Flashcards in Vasculitis Deck (44):
What is vasculitis?
Inflammation of the blood vessels. Often with ischaemia, necrosis and organ involvement.
Which blood vessels does vasculitis affect?
Can affect any of them.
Why is diagnosing vasculitis difficult?
The clinical manifestations are diverse and can affect any organ/system. Therefore pin pointing this is tricky.
Results from an inflammatory response that targets the vessel walls- no known cause.
Sometimes this can be autoimmune.
May be triggered by an infection, a drug, a toxin or may occur as part of another inflammatory disorder or cancer.
Pathogenesis of vasculitis
Activated dendritic cells release inflammatory mediators that promote the activation of T cells and cause inflammation, granuloma formation and macrophage activation.
Activated macrophages cause progressive endothelial damage, disruption of the internal elastic lamina and intimal hyperplasia.
Classification of vasculitis
International Chapel Hill consensus classification system
Could be large vessel e.g. Giant cell arteritis and Takayasu
Could be medium vessel e.g. Polyarteritis nodosa and Kawasaki disease
Or small vessel which are made up of immune complex associated vasculitis or ANCA associated vasculitis.
Large vessel vasculitis
Primary vasculitis causing chronic granulomatous formation primarily affecting the aorta and its major branches.
Categories of large cell vasculitis
Giant cell arteritis and takayasu arteritis.
Takayasu arteritis aetiology
Generally affects people of less than 40 years old and is much commoner in females. More common in Asian populations.
Giant cell arteritis aetiology
Generally affects those over 50.
Similarities between Takayasu arteritis and giant cell arteritis
They are both characterised by granulomatous infiltration in the walls of large vessels.
Presenting features of large cell vasculitis
Bruit- most commonly in the carotid artery
Blood pressure difference in the extremities
Vessel tenderness or carotodynia (unilateral tenderness of the carotid artery)
Temporal arteritis association with other diseases
Associated strongly with polymyalgia rheumatica. About 50% of people with GCA have PMR.
Temporal arteritis symptoms
Temporal arteries may be prominent with reduced pulsation.
Risk of blindness.
Investigations into large cell vasculitis
Inflammatory markers (ESR, CRP, Plasma viscocity) usually raised.
If there are symptoms of temporal arteritis- then temporal artery biopsy is needed.
Imaging such as MRI and pet scan may show vessel wall thickening/stenosis/aneurysm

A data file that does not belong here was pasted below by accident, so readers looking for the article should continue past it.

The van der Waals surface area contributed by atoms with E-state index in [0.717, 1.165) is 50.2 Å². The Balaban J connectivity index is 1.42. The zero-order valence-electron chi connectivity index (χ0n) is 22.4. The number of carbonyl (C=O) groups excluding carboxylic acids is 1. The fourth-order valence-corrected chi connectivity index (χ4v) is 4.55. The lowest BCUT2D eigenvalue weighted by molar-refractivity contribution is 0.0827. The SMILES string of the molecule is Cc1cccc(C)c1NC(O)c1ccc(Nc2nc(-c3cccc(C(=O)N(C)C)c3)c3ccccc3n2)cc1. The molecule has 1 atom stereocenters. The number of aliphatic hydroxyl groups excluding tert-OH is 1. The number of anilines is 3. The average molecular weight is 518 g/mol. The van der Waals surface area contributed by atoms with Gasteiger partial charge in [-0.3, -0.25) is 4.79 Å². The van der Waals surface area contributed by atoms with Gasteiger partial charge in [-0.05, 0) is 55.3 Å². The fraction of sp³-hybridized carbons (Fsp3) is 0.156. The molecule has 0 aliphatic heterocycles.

Treatment of large cell vasculitis
Steroids- 40-60mg of prednisolone
Steroid sparing agents such as methotrexate could be considered.
Kawasaki disease aetiology
Seen in children- usually under 5 years.
Where does Kawasaki's disease affect?
Can affect many vessels but predominantly the coronary arteries. This is where aneurysms can develop.
What is polyarteritis nodosa
Necrotising inflammatory lesions that arteries at vessel bifurcations resulting in microaneurysmal formations and aneurysm formations.
What is polyarteritis nodosa associated with?
Hepatitis B. It can also affect the skin, gut and kidneys.
Divisions in small vessel vasculitis
ANCA positive and ANCA negative.
New name for Wegners granulomatosis
Granulomatosis with polyangitis
New name for Churg Strauss syndrome
Eosinophillic granulomatosis with polyangitis
Pathology of eosinophillic granulomatosis with polyangitis
Eosinophilic granulomatous inflammation of respiratory tract, small and medium vessels. Associated with asthma
Pathology of granulomatosis with polyangitis
Granulomatous inflammation of respiratory tract, small and medium vessels. Necrotising glomerulonephritis common.
Pathology of microscopic polyangitis
Necrotising vasculitis with few immune deposits. Necrotising glomerulonephritis very common
Aetiology of granulomatosis with polyangitis (GPA)
GPA is more common in individuals of northern European descent (approximately 90%)
It has a male-to-female ratio of 1.5:1
The onset of GPA may occur at any age, although typically presents at age 35-55 years.
Constitutional symptoms and arthralgia are common.
ENT symptoms of GPA
Otitis media and deafness
“Saddle nose” due to cartilage ischaemia
Respiratory symptoms of GPA
Diffuse alveolar hemorrhage
Cavitating nodules on CXR
Cutaneous feature of GPA
Renal features of GPA
Manifests as blood and protein in urine
Nervous features of GPA
Cranial nerve palsies
Ocular features of GPA
Optic nerve vasculitis
Retinal artery occlusion
Features of EGPA
The same as GPA however there is late onset asthma and a high eosinophil count.
What are ANCA's?
Anti-neutrophil cytoplasmic antibodies- they are autoantibodies that attack the cytoplasm of neutrophillic granulocytes.
How is ANCA detected?
This can differentiate between pANCA and cANCA.
GPA is associated with which type of antibodies?
cANCA and PR3
EGPA is associated with which type of antibodies?
pANCA and MPO
Management of autoimmune vasculitis
Management depends on degree of involvement.
Localised/early systemic- methotrexate and steroids
Generalised/systemic- Cyclophosphamide + steroids (1st line)
Rituximab + Steroids (alternative)
Plasma exchange if creatinine > 500
Refractory- IV Immunoglobulins
Henoch Schonlein Purpura
Acute IgA mediated disorder.
Generalized vasculitis involving the small vessels of the skin, the gastrointestinal (GI) tract, the kidneys, the joints, and, rarely, the lungs and the central nervous system (CNS)
Approximately 75% of cases occur in children aged 2-11 years; HSP is rare in infants
How does Henoch schonlein purpura develop?
More than 75% of patients have had preceding URTI, pharyngeal infection, or GI infection
Most common is group A streptococcus
Preceding illness usually predates HSP by 1-3 weeks
Presentation of HSP
Purpuric rash typically over buttocks and lower limbs
Colicky abdominal pain
Joint pain +/- swelling
Renal involvement (50%)